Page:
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Two Key Gun Safety Bills Introduced In Senate

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Senators Dianne Feinstein (D-Calif.), Richard Blumenthal (D-Conn.) and Chris Murphy (D-Conn.) have introduced a pair of bills to protect communities from assault weapons.

"The Assault Weapons Ban of 2023" would ban the sale, transfer, manufacture and import of military-style assault weapons and high-capacity magazines and other high-capacity ammunition feeding devices that hold more than 10 rounds of ammunition. This allows shooters to quickly fire many rounds without needing to reload. This type of a gun was used by a shooter on Saturday night to kill 11 people at a Lunar New Year's celebration in Monterey Park, California.

These military-style combat weapons built for the battlefield and designed to maximize death and destruction continue to be the weapon of choice in most of the mass shootings in the United States in recent years.

The bill exempts by name more than 2,200 guns for hunting, household defense or recreational purposes. It includes a grandfather clause that exempts all weapons lawfully possessed at the date of enactment.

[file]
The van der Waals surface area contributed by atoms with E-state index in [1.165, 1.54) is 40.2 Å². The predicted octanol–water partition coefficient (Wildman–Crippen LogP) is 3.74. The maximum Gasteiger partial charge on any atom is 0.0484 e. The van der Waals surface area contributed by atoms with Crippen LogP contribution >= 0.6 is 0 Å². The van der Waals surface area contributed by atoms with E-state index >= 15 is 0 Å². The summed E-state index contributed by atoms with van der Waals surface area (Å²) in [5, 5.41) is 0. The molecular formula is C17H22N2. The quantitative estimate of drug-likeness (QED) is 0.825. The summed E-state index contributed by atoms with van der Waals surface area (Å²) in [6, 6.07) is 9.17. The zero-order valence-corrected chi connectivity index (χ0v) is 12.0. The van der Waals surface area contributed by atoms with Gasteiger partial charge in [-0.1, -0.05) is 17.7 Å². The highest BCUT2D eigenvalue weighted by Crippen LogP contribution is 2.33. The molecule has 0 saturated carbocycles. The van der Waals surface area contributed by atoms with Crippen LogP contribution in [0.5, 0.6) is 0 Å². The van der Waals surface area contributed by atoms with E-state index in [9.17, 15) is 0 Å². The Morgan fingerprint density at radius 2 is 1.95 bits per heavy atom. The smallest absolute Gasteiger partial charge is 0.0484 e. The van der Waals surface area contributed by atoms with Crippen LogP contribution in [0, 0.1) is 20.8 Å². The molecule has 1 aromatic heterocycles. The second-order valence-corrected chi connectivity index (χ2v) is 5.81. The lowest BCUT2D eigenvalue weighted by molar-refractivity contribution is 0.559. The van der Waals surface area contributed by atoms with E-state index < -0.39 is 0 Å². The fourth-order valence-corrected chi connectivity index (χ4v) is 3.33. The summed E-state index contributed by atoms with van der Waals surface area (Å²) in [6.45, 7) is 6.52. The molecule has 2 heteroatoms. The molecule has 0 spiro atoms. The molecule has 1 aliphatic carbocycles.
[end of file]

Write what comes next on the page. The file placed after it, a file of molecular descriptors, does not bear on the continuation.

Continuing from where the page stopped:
"The Age 21 Act" would raise the minimum age to purchase assault weapons from 18 to 21, the same requirement that currently exists for handguns. The legislation would create parity in federal firearms law by prohibiting the sale of assault weapons to individuals under 21.

Rep. David Cicilline (D-R.I) will introduce a companion version of the Assault Weapons Ban in the House.

"We were tragically reminded this weekend of the deadly nature of assault weapons when a shooter used one to kill 11 people and injure 9 more at a Lunar New Year celebration in California," said Senator Feinstein. "The constant stream of mass shootings have one common thread: they almost all involve assault weapons. It's because these weapons were designed to kill as many people as quickly as possible."

"They have no business in our communities or schools. It's time we stand up to the gun lobby and remove these weapons of war from our streets, or at the very least keep them out of the hands of young people," she added.

The House of Representatives passed a assault weapons ban last year with bipartisan support, but the bill was blocked by Senate Republicans.

President Joe Biden urged both chambers of Congress to act quickly and deliver the Assault Weapons Ban bill to his desk to sign it into law.

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